ULIP #1 – understand the product

Of late I have seen a lot of articles and posts in the social media denouncing ULIP as a product and actively discouraging all readers to have anything to do with it. I am no supporter of ULIP, as I had a bad experience with it myself many years back, but it really seems odd to me that people pronounce judgement without having knowledge of the basic features of the product or knowing how it works. The objective of this post is not to encourage readers to go ahead and invest in ULIP but to give them sufficient accurate knowledge so that they are able to judge for themselves.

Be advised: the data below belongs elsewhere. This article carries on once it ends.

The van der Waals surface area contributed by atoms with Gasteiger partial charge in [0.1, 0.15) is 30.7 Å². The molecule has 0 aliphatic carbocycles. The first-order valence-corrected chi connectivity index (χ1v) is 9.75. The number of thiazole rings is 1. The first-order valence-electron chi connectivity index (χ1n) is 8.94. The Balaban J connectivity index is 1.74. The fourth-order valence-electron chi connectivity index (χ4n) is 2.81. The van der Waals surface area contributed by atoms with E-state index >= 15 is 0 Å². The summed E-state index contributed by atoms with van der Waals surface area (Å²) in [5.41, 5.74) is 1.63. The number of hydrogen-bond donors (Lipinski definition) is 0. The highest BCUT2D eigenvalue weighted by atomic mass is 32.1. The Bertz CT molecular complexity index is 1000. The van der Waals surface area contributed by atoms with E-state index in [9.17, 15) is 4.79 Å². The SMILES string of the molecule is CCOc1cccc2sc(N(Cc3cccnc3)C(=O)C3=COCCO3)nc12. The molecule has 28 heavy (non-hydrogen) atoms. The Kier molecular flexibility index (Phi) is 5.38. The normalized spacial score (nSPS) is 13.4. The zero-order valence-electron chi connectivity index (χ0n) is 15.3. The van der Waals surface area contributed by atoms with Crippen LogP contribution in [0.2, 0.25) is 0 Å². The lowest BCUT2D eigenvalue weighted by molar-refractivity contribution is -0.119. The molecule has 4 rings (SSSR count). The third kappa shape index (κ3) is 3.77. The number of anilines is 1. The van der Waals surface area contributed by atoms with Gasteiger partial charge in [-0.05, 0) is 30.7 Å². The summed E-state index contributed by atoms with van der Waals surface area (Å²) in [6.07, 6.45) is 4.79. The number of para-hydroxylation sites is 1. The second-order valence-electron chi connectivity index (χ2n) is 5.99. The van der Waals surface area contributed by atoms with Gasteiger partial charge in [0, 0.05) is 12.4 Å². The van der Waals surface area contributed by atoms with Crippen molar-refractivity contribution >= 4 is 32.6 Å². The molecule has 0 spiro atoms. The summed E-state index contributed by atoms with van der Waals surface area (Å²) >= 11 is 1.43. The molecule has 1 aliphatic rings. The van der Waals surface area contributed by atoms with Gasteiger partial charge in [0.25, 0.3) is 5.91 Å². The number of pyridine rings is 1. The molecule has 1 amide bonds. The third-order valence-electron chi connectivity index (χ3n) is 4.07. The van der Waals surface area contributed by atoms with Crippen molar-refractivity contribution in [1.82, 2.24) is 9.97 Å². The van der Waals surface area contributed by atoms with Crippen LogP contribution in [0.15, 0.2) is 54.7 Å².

So let us start from the beginning. As we all know ULIP is a combination of insurance and investment which are clearly two different product classes. Why was such a product formed in the first place? Well, some smart person thought that if insurance, which many people view as a necessary evil, could be spruced up with an investment attraction there may be many takers. The idea was to give good returns to the investors while providing a certain amount of investment cover. Initially it worked quite well but the problems were with the way charges were defined for the product. We will cover this in a later post but the indiscriminate wrong selling of this product has earned it a bad name and deservedly so. But the basic idea of two product classes being blended is not a bad idea as such. Think of it and you will see several types of MF categories which do exactly that. Be it Balanced funds, MIP, some types of FMP the logic is basically the same.